After nine months of caring for people with COVID-19, often on overtime, UnityPoint Health-Meriter nurse Megan Mandt paused this week, on the day her third coronavirus patient died, to contemplate the risks and rewards.
“Right now, knowing what we’re going through, I probably wouldn’t have gone to nursing school,” said Mandt, 26, who has worked as a nurse for three years. “But being here and seeing the impact I do have on my patients, and the support of my co-workers, I definitely feel like this is where I belong and nursing is my calling.”
The likely arrival this month of COVID-19 vaccines, for which initial limited doses will be given to health care workers like Mandt, is offering hope the pandemic may be tamed by the middle of next year. But while daily cases have dropped in Wisconsin since mid-November and hospitalizations have declined from record levels, hospital staff still face significant physical and emotional strain.
Dane County had 145 patients with COVID-19 in hospitals as of Thursday, down from a peak of 179 on Nov. 18 but still at a level unheard of six weeks ago. Of those patients, 41 were in intensive care, down from 49 on Nov. 20 but double the level from mid-October.
“We are getting tired,” said Dr. Kristin O’Dell, medical director for Meriter’s 40 hospitalists, doctors who specialize in caring for hospitalized patients. With coronavirus patients unable to have loved ones visit unless the patients are about to die, “there is a significant emotional toll,” O’Dell said.
Fifteen hospitalists see Meriter’s COVID-19 patients day and night on a rotating basis. The service recently asked clinic-based doctors and those who normally treat cancer and blood disorders to help out.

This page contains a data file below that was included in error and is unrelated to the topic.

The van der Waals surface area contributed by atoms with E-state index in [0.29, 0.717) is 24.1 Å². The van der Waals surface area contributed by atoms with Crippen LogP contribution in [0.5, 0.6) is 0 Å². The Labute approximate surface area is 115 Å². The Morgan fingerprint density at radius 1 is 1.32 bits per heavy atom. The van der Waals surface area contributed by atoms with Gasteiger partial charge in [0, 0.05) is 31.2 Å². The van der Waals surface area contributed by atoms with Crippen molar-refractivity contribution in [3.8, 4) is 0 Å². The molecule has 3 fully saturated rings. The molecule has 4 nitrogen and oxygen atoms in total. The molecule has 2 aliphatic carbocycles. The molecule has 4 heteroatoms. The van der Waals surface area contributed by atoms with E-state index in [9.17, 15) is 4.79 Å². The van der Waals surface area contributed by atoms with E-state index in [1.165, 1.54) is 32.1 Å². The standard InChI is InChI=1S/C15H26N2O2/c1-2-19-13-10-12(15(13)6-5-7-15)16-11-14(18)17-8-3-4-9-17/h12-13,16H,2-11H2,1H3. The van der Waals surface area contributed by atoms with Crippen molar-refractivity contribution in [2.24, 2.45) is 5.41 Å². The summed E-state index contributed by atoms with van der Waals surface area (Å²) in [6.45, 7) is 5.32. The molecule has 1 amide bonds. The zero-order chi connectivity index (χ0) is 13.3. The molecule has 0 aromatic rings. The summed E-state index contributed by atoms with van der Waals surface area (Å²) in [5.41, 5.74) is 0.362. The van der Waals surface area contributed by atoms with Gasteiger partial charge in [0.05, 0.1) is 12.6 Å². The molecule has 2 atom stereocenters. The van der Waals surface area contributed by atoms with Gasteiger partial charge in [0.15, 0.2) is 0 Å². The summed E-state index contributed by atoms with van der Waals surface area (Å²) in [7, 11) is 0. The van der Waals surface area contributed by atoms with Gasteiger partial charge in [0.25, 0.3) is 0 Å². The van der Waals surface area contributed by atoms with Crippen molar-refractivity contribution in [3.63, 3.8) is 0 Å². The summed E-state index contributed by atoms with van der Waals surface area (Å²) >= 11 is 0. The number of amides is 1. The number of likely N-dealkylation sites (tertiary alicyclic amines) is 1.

O’Dell implored the public to do its part. “The fight is not only within these walls,” she said. “The fight is outside, where we start with the prevention, the masking, the social distancing. We ask people to join in that fight.”
9.5 hours, no break
On Wednesday, when a Wisconsin State Journal reporter and photographer visited Meriter’s COVID-19 unit, the hospital had 64 coronavirus patients, including 16 in the intensive care unit — most on ventilators — on the seventh floor. An intermediate care unit, where patients need significant oxygen support but not ventilators, had 22 patients on the 11th floor. General care patients requiring less assistance are on the sixth floor.
The growing demand for care led Meriter last month to prepare a fourth area for COVID-19 patients, on the eighth floor, if needed.
Mandt works mainly in the intermediate care unit, known as the IMC, part of what she and other nurses call “COVID-land.”
She typically cares for three patients, giving medications, checking vital signs, turning them to prevent bed sores, bathing them, helping them go the bathroom and cleaning up if they can’t make it out of bed. To limit other workers’ exposure to COVID-19 patients, Mandt and other nurses also feed patients, tidy up their rooms and sometimes adjust oxygen levels.
“You’re in there for over an hour and you come out just exhausted,” she said. “One day I didn’t take my (N-95) mask off for nine-and-a-half hours. I hadn’t gone to the bathroom. I hadn’t drunk anything. I hadn’t taken my lunch.”